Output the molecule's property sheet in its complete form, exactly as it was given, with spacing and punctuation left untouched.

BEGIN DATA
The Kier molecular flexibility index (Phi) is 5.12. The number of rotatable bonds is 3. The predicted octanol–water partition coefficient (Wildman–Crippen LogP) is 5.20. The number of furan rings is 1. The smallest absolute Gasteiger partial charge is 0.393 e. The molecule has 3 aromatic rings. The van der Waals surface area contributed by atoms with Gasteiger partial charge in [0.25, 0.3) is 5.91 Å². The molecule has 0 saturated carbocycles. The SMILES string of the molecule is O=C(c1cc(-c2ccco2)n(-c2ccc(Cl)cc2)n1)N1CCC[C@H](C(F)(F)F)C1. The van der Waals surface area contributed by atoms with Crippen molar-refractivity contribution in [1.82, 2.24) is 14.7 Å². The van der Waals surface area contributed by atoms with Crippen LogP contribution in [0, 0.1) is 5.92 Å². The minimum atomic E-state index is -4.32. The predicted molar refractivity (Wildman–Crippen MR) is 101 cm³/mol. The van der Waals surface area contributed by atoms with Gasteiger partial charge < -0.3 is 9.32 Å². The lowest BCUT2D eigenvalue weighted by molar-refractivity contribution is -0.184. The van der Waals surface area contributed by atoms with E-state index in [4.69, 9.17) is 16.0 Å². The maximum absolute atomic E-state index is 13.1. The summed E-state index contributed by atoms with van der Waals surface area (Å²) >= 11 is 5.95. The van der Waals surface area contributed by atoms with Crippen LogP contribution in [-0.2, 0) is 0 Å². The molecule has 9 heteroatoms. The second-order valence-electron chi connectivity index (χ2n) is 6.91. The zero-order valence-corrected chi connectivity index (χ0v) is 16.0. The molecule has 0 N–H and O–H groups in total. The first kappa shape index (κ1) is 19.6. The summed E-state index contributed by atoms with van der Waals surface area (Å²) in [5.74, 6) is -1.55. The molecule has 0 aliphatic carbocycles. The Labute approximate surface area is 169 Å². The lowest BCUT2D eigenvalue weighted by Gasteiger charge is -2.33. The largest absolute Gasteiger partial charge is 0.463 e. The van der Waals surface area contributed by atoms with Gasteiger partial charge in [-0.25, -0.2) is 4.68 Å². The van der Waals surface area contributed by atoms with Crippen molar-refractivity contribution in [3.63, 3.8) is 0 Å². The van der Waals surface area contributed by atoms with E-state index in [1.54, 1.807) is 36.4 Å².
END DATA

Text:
The Kier molecular flexibility index (Phi) is 5.12. The number of rotatable bonds is 3. The predicted octanol–water partition coefficient (Wildman–Crippen LogP) is 5.20. The number of furan rings is 1. The smallest absolute Gasteiger partial charge is 0.393 e. The molecule has 3 aromatic rings. The van der Waals surface area contributed by atoms with Gasteiger partial charge in [0.25, 0.3) is 5.91 Å². The molecule has 0 saturated carbocycles. The SMILES string of the molecule is O=C(c1cc(-c2ccco2)n(-c2ccc(Cl)cc2)n1)N1CCC[C@H](C(F)(F)F)C1. The van der Waals surface area contributed by atoms with Crippen molar-refractivity contribution in [1.82, 2.24) is 14.7 Å². The van der Waals surface area contributed by atoms with Crippen LogP contribution in [0, 0.1) is 5.92 Å². The minimum atomic E-state index is -4.32. The predicted molar refractivity (Wildman–Crippen MR) is 101 cm³/mol. The van der Waals surface area contributed by atoms with Gasteiger partial charge < -0.3 is 9.32 Å². The lowest BCUT2D eigenvalue weighted by molar-refractivity contribution is -0.184. The van der Waals surface area contributed by atoms with E-state index in [4.69, 9.17) is 16.0 Å². The maximum absolute atomic E-state index is 13.1. The summed E-state index contributed by atoms with van der Waals surface area (Å²) >= 11 is 5.95. The van der Waals surface area contributed by atoms with Crippen LogP contribution in [-0.2, 0) is 0 Å². The molecule has 9 heteroatoms. The second-order valence-electron chi connectivity index (χ2n) is 6.91. The zero-order valence-corrected chi connectivity index (χ0v) is 16.0. The molecule has 0 N–H and O–H groups in total. The first kappa shape index (κ1) is 19.6. The summed E-state index contributed by atoms with van der Waals surface area (Å²) in [5.74, 6) is -1.55. The molecule has 0 aliphatic carbocycles. The Labute approximate surface area is 169 Å². The lowest BCUT2D eigenvalue weighted by Gasteiger charge is -2.33. The largest absolute Gasteiger partial charge is 0.463 e. The van der Waals surface area contributed by atoms with Gasteiger partial charge in [-0.25, -0.2) is 4.68 Å². The van der Waals surface area contributed by atoms with Crippen molar-refractivity contribution in [3.63, 3.8) is 0 Å². The van der Waals surface area contributed by atoms with E-state index in [1.54, 1.807) is 36.4 Å².